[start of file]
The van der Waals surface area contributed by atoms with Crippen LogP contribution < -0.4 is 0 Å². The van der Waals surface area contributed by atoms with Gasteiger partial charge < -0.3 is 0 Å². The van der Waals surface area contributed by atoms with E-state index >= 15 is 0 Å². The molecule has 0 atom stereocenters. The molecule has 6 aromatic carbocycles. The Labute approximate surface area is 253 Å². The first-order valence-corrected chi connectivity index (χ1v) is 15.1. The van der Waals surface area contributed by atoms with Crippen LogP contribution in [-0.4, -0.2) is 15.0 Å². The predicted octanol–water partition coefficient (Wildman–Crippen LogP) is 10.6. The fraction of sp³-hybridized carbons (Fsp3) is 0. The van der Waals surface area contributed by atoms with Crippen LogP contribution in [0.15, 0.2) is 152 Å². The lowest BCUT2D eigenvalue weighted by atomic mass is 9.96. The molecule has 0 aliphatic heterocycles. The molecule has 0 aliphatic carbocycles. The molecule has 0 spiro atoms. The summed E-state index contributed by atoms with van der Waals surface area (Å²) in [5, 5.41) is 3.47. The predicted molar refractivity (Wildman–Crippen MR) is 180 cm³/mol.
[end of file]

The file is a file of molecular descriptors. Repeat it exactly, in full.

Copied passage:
The van der Waals surface area contributed by atoms with Crippen LogP contribution < -0.4 is 0 Å². The van der Waals surface area contributed by atoms with Gasteiger partial charge < -0.3 is 0 Å². The van der Waals surface area contributed by atoms with E-state index >= 15 is 0 Å². The molecule has 0 atom stereocenters. The molecule has 6 aromatic carbocycles. The Labute approximate surface area is 253 Å². The first-order valence-corrected chi connectivity index (χ1v) is 15.1. The van der Waals surface area contributed by atoms with Crippen LogP contribution in [-0.4, -0.2) is 15.0 Å². The predicted octanol–water partition coefficient (Wildman–Crippen LogP) is 10.6. The fraction of sp³-hybridized carbons (Fsp3) is 0. The van der Waals surface area contributed by atoms with Crippen LogP contribution in [0.15, 0.2) is 152 Å². The lowest BCUT2D eigenvalue weighted by atomic mass is 9.96. The molecule has 0 aliphatic heterocycles. The molecule has 0 aliphatic carbocycles. The molecule has 0 spiro atoms. The summed E-state index contributed by atoms with van der Waals surface area (Å²) in [5, 5.41) is 3.47. The predicted molar refractivity (Wildman–Crippen MR) is 180 cm³/mol.